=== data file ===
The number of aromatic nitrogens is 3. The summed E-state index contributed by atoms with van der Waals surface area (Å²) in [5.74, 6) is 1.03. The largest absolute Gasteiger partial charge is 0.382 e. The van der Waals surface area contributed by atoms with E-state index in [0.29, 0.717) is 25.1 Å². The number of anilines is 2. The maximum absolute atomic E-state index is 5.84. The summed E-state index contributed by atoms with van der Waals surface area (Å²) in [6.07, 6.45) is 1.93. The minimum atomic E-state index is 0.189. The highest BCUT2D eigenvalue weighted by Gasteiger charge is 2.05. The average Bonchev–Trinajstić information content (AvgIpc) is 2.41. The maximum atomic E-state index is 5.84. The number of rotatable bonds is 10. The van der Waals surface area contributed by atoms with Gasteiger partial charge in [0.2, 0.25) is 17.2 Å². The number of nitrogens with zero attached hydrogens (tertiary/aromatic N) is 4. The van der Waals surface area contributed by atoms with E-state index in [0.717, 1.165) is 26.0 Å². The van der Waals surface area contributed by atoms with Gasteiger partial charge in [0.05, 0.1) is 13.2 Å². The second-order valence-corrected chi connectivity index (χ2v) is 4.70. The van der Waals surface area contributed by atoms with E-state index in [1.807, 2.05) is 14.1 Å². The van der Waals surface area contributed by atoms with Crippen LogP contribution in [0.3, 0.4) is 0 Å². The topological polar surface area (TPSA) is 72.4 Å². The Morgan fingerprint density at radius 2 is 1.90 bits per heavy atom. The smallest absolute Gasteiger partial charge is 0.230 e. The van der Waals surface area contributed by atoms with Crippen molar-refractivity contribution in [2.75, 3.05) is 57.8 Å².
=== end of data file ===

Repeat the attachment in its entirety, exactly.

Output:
The number of aromatic nitrogens is 3. The summed E-state index contributed by atoms with van der Waals surface area (Å²) in [5.74, 6) is 1.03. The largest absolute Gasteiger partial charge is 0.382 e. The van der Waals surface area contributed by atoms with E-state index in [0.29, 0.717) is 25.1 Å². The number of anilines is 2. The maximum absolute atomic E-state index is 5.84. The summed E-state index contributed by atoms with van der Waals surface area (Å²) in [6.07, 6.45) is 1.93. The minimum atomic E-state index is 0.189. The highest BCUT2D eigenvalue weighted by Gasteiger charge is 2.05. The average Bonchev–Trinajstić information content (AvgIpc) is 2.41. The maximum atomic E-state index is 5.84. The number of rotatable bonds is 10. The van der Waals surface area contributed by atoms with Gasteiger partial charge in [0.2, 0.25) is 17.2 Å². The number of nitrogens with zero attached hydrogens (tertiary/aromatic N) is 4. The van der Waals surface area contributed by atoms with E-state index in [0.717, 1.165) is 26.0 Å². The van der Waals surface area contributed by atoms with Gasteiger partial charge in [0.05, 0.1) is 13.2 Å². The second-order valence-corrected chi connectivity index (χ2v) is 4.70. The van der Waals surface area contributed by atoms with E-state index in [1.807, 2.05) is 14.1 Å². The van der Waals surface area contributed by atoms with Crippen LogP contribution in [0.3, 0.4) is 0 Å². The topological polar surface area (TPSA) is 72.4 Å². The Morgan fingerprint density at radius 2 is 1.90 bits per heavy atom. The smallest absolute Gasteiger partial charge is 0.230 e. The van der Waals surface area contributed by atoms with Crippen molar-refractivity contribution in [2.75, 3.05) is 57.8 Å².